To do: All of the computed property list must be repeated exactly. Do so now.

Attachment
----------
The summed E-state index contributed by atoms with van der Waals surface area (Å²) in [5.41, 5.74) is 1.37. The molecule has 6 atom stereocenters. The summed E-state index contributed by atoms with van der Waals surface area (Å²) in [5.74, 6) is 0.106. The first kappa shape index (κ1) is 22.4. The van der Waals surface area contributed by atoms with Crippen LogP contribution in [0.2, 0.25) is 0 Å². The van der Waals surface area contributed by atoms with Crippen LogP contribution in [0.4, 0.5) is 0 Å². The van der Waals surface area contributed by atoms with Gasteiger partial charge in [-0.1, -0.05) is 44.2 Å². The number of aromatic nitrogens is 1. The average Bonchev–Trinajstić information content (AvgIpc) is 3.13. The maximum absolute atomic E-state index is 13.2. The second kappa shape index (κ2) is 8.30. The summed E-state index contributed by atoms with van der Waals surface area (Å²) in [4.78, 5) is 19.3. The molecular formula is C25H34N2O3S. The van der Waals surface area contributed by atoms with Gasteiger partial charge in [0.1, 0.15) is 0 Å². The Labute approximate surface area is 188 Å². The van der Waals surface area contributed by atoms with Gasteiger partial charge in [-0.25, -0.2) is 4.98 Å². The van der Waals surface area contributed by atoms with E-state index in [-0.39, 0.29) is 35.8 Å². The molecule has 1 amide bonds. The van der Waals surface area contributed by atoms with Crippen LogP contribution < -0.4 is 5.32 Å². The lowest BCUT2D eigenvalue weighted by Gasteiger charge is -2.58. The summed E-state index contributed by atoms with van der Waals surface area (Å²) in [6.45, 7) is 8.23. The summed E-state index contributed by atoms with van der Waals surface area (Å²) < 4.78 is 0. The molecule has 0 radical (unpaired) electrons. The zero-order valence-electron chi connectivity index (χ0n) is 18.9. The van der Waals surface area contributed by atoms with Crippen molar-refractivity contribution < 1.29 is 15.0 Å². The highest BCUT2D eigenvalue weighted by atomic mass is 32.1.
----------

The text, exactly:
The summed E-state index contributed by atoms with van der Waals surface area (Å²) in [5.41, 5.74) is 1.37. The molecule has 6 atom stereocenters. The summed E-state index contributed by atoms with van der Waals surface area (Å²) in [5.74, 6) is 0.106. The first kappa shape index (κ1) is 22.4. The van der Waals surface area contributed by atoms with Crippen LogP contribution in [0.2, 0.25) is 0 Å². The van der Waals surface area contributed by atoms with Crippen LogP contribution in [0.4, 0.5) is 0 Å². The van der Waals surface area contributed by atoms with Gasteiger partial charge in [-0.1, -0.05) is 44.2 Å². The number of aromatic nitrogens is 1. The average Bonchev–Trinajstić information content (AvgIpc) is 3.13. The maximum absolute atomic E-state index is 13.2. The second kappa shape index (κ2) is 8.30. The summed E-state index contributed by atoms with van der Waals surface area (Å²) in [4.78, 5) is 19.3. The molecular formula is C25H34N2O3S. The van der Waals surface area contributed by atoms with Gasteiger partial charge in [0.1, 0.15) is 0 Å². The Labute approximate surface area is 188 Å². The van der Waals surface area contributed by atoms with Gasteiger partial charge in [-0.25, -0.2) is 4.98 Å². The van der Waals surface area contributed by atoms with E-state index in [-0.39, 0.29) is 35.8 Å². The molecule has 1 amide bonds. The van der Waals surface area contributed by atoms with Crippen LogP contribution < -0.4 is 5.32 Å². The lowest BCUT2D eigenvalue weighted by Gasteiger charge is -2.58. The summed E-state index contributed by atoms with van der Waals surface area (Å²) in [6.45, 7) is 8.23. The summed E-state index contributed by atoms with van der Waals surface area (Å²) < 4.78 is 0. The molecule has 0 radical (unpaired) electrons. The zero-order valence-electron chi connectivity index (χ0n) is 18.9. The van der Waals surface area contributed by atoms with Crippen molar-refractivity contribution < 1.29 is 15.0 Å². The highest BCUT2D eigenvalue weighted by atomic mass is 32.1.